Bipolar disorder, also known as manic depression, is a mental health problem that causes changes in mood. Sometimes one feels excessively elated, impulsive or irrational (referred to as mania) or hypomania (milder form of mania) and other times the same person feels excessively sad (called major depression).
Bipolar disorder can make it hard for one to perform well at the work place or school, have a relationship with friends and family, and increases risk of suicide, and yet can be effectively managed with great improved quality of life.
The exact cause of bipolar disorder, though not conclusively known, is related to an imbalance of chemicals in the brain. These chemicals allow cells to communicate with each other and play an essential role in all brain functions, including movement, sensation, memory and emotions.
Approximately, one per cent of people have bipolar disorder. People with a family history of bipolar disorder are at increased risk of developing the condition. Most people develop the first symptoms of bipolar disorder between ages 15 to 30 years. It is not common to develop the first symptoms as a child or an adult over the age of 65 years. Bipolar disorder ranks as the sixth amongst all medical disorders in years of life lost to death and disability among people aged 15 to 44 years.
How to tell one is suffering from bipolar disorder
A person suffering from bipolar disorder will have symptoms of mania or hypomania alternating with symptoms of depression.
Mania causes you to feel abnormally and persistently happy, angry, hyperactive, impulsive, and irrational at different times. These feelings last at least one week, and may be so severe that one requires hospitalisation. Other symptoms may include: feeling of special powers and superiority, decreased need for sleep or restless, excessive talking, increased activity, racing thoughts, short attention span, inappropriate spending sprees or sexual activities.
Hypomania is less severe than mania, but can cause a change in mood that is abnormal, usually briefer than manic episodes, although it lasts for at least four days. Hypomania might not seriously affect your ability to work or go to school, and some people function better during a hypomanic episode. Hypomania might not require hospitalization, but should be treated with medicines because it may lead to a manic or depressive episode.
People with bipolar disorder suffer from depressive episodes, and they feel very sad and have trouble doing ordinary things like bathing, getting dressed, and cooking. They may feel sad most of the day or have little or no interest in any activity. They often experience other symptoms such as: weight loss or gain (due to change in eating habits), difficulty in falling or staying asleep or often sleeping too much (disturbed sleep patterns), easily irritated, fatigue, loss of energy or sluggishness, feeling of worthlessness, difficulty concentrating and making decisions, recurring thoughts of death or suicide.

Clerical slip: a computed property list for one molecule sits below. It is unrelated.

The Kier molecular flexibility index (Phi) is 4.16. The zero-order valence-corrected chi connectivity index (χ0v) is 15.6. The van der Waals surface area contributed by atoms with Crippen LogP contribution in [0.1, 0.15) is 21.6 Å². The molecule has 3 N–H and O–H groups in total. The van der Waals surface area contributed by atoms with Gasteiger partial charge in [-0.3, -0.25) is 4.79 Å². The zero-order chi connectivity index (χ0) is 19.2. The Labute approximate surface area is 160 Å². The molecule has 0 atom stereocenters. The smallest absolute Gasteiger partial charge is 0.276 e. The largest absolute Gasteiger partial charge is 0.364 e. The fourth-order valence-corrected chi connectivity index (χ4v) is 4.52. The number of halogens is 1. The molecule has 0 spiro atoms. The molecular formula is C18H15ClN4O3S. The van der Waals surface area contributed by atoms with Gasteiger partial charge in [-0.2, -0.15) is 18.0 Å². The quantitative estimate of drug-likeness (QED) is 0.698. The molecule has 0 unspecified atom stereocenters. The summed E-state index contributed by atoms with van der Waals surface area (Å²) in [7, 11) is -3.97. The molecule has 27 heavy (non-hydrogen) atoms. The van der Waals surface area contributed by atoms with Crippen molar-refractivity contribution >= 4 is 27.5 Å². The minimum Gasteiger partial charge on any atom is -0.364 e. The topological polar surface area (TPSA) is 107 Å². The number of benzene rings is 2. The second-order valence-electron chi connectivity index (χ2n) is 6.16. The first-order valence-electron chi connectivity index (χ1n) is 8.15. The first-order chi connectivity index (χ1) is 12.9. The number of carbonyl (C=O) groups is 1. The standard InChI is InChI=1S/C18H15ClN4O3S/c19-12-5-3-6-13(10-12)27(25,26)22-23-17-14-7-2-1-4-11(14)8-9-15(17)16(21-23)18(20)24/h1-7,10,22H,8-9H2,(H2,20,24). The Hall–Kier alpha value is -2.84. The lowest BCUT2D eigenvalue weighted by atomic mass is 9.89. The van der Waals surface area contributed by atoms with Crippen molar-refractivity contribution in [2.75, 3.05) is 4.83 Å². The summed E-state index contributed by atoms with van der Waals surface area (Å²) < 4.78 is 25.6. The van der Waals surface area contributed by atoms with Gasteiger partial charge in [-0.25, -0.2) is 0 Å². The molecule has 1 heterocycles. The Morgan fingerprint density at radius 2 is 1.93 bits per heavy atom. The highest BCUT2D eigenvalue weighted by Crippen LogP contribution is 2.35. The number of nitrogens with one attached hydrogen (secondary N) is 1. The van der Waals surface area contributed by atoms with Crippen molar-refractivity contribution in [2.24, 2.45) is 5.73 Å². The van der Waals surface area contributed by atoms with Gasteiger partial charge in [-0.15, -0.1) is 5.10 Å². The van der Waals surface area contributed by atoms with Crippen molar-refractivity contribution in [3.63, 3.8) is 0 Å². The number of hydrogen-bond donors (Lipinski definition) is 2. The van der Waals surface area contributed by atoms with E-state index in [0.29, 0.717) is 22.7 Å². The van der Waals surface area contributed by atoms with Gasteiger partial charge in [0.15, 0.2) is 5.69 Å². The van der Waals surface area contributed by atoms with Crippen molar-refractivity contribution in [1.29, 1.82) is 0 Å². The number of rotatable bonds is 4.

More than 60 per cent of people with bipolar disorder abuse alcohol or drugs.
The risk of suicide is also higher in people with bipolar disorder compared to people with other psychiatric illnesses (including depression) and is often as a result of feeling hopeless, and is more likely in people with severe symptoms who must be hospitalised for treatment. Hence if a family member, friend threatens to commit suicide or tells you that they have suicide ideas, you should consider this a serious threat or a psychiatric emergency and find a way of seeking immediate psychiatric or medical care.
Medical diagnosis of bipolar disorder is based upon medical and psychiatric history and a physical mental status examination as there is no specific test to diagnose it. Laboratory and other tests may be performed to rule out other diagnoses.
Bipolar disorder is manageable
Bipolar disorder can be clinically managed with medication and continuous talk therapy. These medicines affect the brain by keeping your mood stable and preventing big mood changes, calming your mind and making your sadness go. You may be treated as an outpatient or hospitalised depending on the severity of your symptoms. There is another form of treatment called electro-convulsive therapy (ECT) where an electric current is passed through your brain, triggering a seizure that helps in restoring normal balance of chemicals in the brain, and this treatment is especially effective for people with severe forms not responding to medicines, pregnant mothers who cannot tolerate medicines.
After the symptoms have gone away, ensure to continue taking your medicine as prescribed and go for medical reviews as advised. Continue with counselling as this will help you with family and friends and stop drinking alcohol or other substances that affect your brain stability. Avoid noisy situations, stress and ensure adequate sleep to prevent future episodes.
Dr. Ian Shyaka is a general practitioner based in Kigali.